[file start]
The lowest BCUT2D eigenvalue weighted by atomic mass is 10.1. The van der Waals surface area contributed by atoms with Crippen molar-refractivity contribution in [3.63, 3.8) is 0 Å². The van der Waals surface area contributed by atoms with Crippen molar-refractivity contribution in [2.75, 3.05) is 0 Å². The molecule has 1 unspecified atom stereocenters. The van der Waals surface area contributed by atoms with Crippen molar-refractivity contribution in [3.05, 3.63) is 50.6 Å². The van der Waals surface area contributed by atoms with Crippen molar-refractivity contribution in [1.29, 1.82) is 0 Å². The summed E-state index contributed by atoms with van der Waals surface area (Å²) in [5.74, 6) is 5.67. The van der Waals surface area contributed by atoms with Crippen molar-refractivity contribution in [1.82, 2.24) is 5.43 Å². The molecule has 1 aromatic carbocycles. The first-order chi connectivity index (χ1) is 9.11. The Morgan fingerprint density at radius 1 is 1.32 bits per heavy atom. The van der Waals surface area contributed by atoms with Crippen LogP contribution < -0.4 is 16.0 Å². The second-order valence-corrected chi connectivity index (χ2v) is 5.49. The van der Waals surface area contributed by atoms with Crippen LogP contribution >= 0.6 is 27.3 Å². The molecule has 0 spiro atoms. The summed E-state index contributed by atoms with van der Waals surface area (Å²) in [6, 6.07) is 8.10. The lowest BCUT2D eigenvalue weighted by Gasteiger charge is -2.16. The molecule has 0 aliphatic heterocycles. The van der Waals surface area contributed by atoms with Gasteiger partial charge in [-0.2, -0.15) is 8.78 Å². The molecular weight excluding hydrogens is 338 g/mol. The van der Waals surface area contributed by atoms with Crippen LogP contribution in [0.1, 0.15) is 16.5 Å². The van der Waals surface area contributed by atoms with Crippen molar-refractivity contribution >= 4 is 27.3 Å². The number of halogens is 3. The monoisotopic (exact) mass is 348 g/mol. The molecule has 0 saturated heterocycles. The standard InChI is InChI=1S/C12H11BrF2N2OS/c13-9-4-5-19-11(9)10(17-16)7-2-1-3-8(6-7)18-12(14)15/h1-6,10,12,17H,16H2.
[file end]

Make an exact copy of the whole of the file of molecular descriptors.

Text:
The lowest BCUT2D eigenvalue weighted by atomic mass is 10.1. The van der Waals surface area contributed by atoms with Crippen molar-refractivity contribution in [3.63, 3.8) is 0 Å². The van der Waals surface area contributed by atoms with Crippen molar-refractivity contribution in [2.75, 3.05) is 0 Å². The molecule has 1 unspecified atom stereocenters. The van der Waals surface area contributed by atoms with Crippen molar-refractivity contribution in [3.05, 3.63) is 50.6 Å². The van der Waals surface area contributed by atoms with Crippen molar-refractivity contribution in [1.29, 1.82) is 0 Å². The summed E-state index contributed by atoms with van der Waals surface area (Å²) in [5.74, 6) is 5.67. The van der Waals surface area contributed by atoms with Crippen molar-refractivity contribution in [1.82, 2.24) is 5.43 Å². The molecule has 1 aromatic carbocycles. The first-order chi connectivity index (χ1) is 9.11. The Morgan fingerprint density at radius 1 is 1.32 bits per heavy atom. The van der Waals surface area contributed by atoms with Crippen LogP contribution < -0.4 is 16.0 Å². The second-order valence-corrected chi connectivity index (χ2v) is 5.49. The van der Waals surface area contributed by atoms with Crippen LogP contribution >= 0.6 is 27.3 Å². The molecule has 0 spiro atoms. The summed E-state index contributed by atoms with van der Waals surface area (Å²) in [6, 6.07) is 8.10. The lowest BCUT2D eigenvalue weighted by Gasteiger charge is -2.16. The molecule has 0 aliphatic heterocycles. The van der Waals surface area contributed by atoms with Gasteiger partial charge in [-0.2, -0.15) is 8.78 Å². The molecular weight excluding hydrogens is 338 g/mol. The van der Waals surface area contributed by atoms with Crippen LogP contribution in [0.1, 0.15) is 16.5 Å². The van der Waals surface area contributed by atoms with Crippen molar-refractivity contribution >= 4 is 27.3 Å². The number of halogens is 3. The monoisotopic (exact) mass is 348 g/mol. The molecule has 0 saturated heterocycles. The standard InChI is InChI=1S/C12H11BrF2N2OS/c13-9-4-5-19-11(9)10(17-16)7-2-1-3-8(6-7)18-12(14)15/h1-6,10,12,17H,16H2.